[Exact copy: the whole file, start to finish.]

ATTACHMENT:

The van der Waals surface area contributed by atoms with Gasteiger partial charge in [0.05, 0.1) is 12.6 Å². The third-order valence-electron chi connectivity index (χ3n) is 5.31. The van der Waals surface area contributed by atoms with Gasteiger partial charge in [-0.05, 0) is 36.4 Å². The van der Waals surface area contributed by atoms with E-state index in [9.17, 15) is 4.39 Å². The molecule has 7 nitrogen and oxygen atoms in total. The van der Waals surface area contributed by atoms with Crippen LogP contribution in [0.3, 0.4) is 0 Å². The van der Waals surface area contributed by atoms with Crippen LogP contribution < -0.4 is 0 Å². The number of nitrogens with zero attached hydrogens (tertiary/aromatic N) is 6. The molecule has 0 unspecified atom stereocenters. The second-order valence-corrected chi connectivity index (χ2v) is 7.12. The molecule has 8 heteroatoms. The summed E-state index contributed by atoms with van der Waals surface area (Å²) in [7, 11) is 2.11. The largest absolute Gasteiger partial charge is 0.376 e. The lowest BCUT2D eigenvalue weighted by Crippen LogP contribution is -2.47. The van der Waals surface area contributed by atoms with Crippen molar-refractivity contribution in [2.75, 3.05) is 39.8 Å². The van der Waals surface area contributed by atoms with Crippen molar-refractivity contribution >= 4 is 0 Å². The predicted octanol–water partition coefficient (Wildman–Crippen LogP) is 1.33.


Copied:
The van der Waals surface area contributed by atoms with Gasteiger partial charge in [0.05, 0.1) is 12.6 Å². The third-order valence-electron chi connectivity index (χ3n) is 5.31. The van der Waals surface area contributed by atoms with Gasteiger partial charge in [-0.05, 0) is 36.4 Å². The van der Waals surface area contributed by atoms with E-state index in [9.17, 15) is 4.39 Å². The molecule has 7 nitrogen and oxygen atoms in total. The van der Waals surface area contributed by atoms with Crippen LogP contribution in [0.3, 0.4) is 0 Å². The van der Waals surface area contributed by atoms with Crippen LogP contribution < -0.4 is 0 Å². The number of nitrogens with zero attached hydrogens (tertiary/aromatic N) is 6. The molecule has 0 unspecified atom stereocenters. The second-order valence-corrected chi connectivity index (χ2v) is 7.12. The molecule has 8 heteroatoms. The summed E-state index contributed by atoms with van der Waals surface area (Å²) in [7, 11) is 2.11. The largest absolute Gasteiger partial charge is 0.376 e. The lowest BCUT2D eigenvalue weighted by Crippen LogP contribution is -2.47. The van der Waals surface area contributed by atoms with Crippen molar-refractivity contribution in [2.75, 3.05) is 39.8 Å². The van der Waals surface area contributed by atoms with Crippen molar-refractivity contribution >= 4 is 0 Å². The predicted octanol–water partition coefficient (Wildman–Crippen LogP) is 1.33.